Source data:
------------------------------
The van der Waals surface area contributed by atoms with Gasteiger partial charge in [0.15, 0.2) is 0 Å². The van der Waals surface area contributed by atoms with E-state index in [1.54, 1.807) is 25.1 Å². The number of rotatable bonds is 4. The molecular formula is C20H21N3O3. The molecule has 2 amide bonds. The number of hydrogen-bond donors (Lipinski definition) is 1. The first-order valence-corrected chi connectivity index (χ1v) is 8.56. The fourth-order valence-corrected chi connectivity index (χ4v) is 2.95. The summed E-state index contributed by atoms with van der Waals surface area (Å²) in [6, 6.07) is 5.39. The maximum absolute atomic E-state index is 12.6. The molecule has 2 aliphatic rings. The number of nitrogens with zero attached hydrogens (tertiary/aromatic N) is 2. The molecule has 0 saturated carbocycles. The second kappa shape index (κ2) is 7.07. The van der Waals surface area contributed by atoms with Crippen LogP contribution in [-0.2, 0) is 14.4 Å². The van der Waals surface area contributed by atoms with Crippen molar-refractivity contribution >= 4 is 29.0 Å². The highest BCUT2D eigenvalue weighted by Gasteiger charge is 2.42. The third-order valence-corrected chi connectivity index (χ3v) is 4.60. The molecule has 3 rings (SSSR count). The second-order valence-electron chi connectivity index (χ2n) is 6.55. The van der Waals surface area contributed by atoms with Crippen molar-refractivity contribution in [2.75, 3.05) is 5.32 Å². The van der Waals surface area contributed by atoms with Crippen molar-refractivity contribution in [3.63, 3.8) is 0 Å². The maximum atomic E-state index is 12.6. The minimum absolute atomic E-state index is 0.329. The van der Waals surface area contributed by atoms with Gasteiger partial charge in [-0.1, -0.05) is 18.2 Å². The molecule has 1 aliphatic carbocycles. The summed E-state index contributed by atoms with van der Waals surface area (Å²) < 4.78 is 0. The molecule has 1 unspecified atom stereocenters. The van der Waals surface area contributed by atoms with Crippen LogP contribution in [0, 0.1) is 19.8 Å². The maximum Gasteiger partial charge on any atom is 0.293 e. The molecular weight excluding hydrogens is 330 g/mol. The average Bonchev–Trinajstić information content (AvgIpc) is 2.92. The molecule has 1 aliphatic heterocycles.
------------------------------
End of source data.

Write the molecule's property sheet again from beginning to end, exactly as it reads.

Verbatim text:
The van der Waals surface area contributed by atoms with Gasteiger partial charge in [0.15, 0.2) is 0 Å². The van der Waals surface area contributed by atoms with E-state index in [1.54, 1.807) is 25.1 Å². The number of rotatable bonds is 4. The molecular formula is C20H21N3O3. The molecule has 2 amide bonds. The number of hydrogen-bond donors (Lipinski definition) is 1. The first-order valence-corrected chi connectivity index (χ1v) is 8.56. The fourth-order valence-corrected chi connectivity index (χ4v) is 2.95. The summed E-state index contributed by atoms with van der Waals surface area (Å²) in [6, 6.07) is 5.39. The maximum absolute atomic E-state index is 12.6. The molecule has 2 aliphatic rings. The number of nitrogens with zero attached hydrogens (tertiary/aromatic N) is 2. The molecule has 0 saturated carbocycles. The second kappa shape index (κ2) is 7.07. The van der Waals surface area contributed by atoms with Crippen LogP contribution in [-0.2, 0) is 14.4 Å². The van der Waals surface area contributed by atoms with Crippen molar-refractivity contribution >= 4 is 29.0 Å². The highest BCUT2D eigenvalue weighted by Gasteiger charge is 2.42. The third-order valence-corrected chi connectivity index (χ3v) is 4.60. The molecule has 3 rings (SSSR count). The second-order valence-electron chi connectivity index (χ2n) is 6.55. The van der Waals surface area contributed by atoms with Crippen molar-refractivity contribution in [2.75, 3.05) is 5.32 Å². The van der Waals surface area contributed by atoms with Crippen molar-refractivity contribution in [3.63, 3.8) is 0 Å². The maximum atomic E-state index is 12.6. The minimum absolute atomic E-state index is 0.329. The van der Waals surface area contributed by atoms with Gasteiger partial charge in [-0.1, -0.05) is 18.2 Å². The molecule has 1 aliphatic carbocycles. The summed E-state index contributed by atoms with van der Waals surface area (Å²) < 4.78 is 0. The molecule has 1 unspecified atom stereocenters. The van der Waals surface area contributed by atoms with Crippen LogP contribution in [0, 0.1) is 19.8 Å². The maximum Gasteiger partial charge on any atom is 0.293 e. The molecular weight excluding hydrogens is 330 g/mol. The average Bonchev–Trinajstić information content (AvgIpc) is 2.92. The molecule has 1 aliphatic heterocycles.